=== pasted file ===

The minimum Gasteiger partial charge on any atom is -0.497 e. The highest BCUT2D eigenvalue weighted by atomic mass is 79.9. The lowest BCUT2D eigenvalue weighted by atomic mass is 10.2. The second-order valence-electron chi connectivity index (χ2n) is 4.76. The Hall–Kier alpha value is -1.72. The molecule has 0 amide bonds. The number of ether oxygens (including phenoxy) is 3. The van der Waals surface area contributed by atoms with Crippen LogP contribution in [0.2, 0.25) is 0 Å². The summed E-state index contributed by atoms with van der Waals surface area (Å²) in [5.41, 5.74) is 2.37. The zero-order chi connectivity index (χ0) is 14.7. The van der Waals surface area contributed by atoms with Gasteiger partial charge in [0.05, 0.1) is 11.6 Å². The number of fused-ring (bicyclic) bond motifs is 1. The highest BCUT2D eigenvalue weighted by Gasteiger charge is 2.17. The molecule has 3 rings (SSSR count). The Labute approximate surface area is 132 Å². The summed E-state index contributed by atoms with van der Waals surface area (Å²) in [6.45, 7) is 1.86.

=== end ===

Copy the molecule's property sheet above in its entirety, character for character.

The minimum Gasteiger partial charge on any atom is -0.497 e. The highest BCUT2D eigenvalue weighted by atomic mass is 79.9. The lowest BCUT2D eigenvalue weighted by atomic mass is 10.2. The second-order valence-electron chi connectivity index (χ2n) is 4.76. The Hall–Kier alpha value is -1.72. The molecule has 0 amide bonds. The number of ether oxygens (including phenoxy) is 3. The van der Waals surface area contributed by atoms with Crippen LogP contribution in [0.2, 0.25) is 0 Å². The summed E-state index contributed by atoms with van der Waals surface area (Å²) in [5.41, 5.74) is 2.37. The zero-order chi connectivity index (χ0) is 14.7. The van der Waals surface area contributed by atoms with Gasteiger partial charge in [0.05, 0.1) is 11.6 Å². The number of fused-ring (bicyclic) bond motifs is 1. The highest BCUT2D eigenvalue weighted by Gasteiger charge is 2.17. The molecule has 3 rings (SSSR count). The Labute approximate surface area is 132 Å². The summed E-state index contributed by atoms with van der Waals surface area (Å²) in [6.45, 7) is 1.86.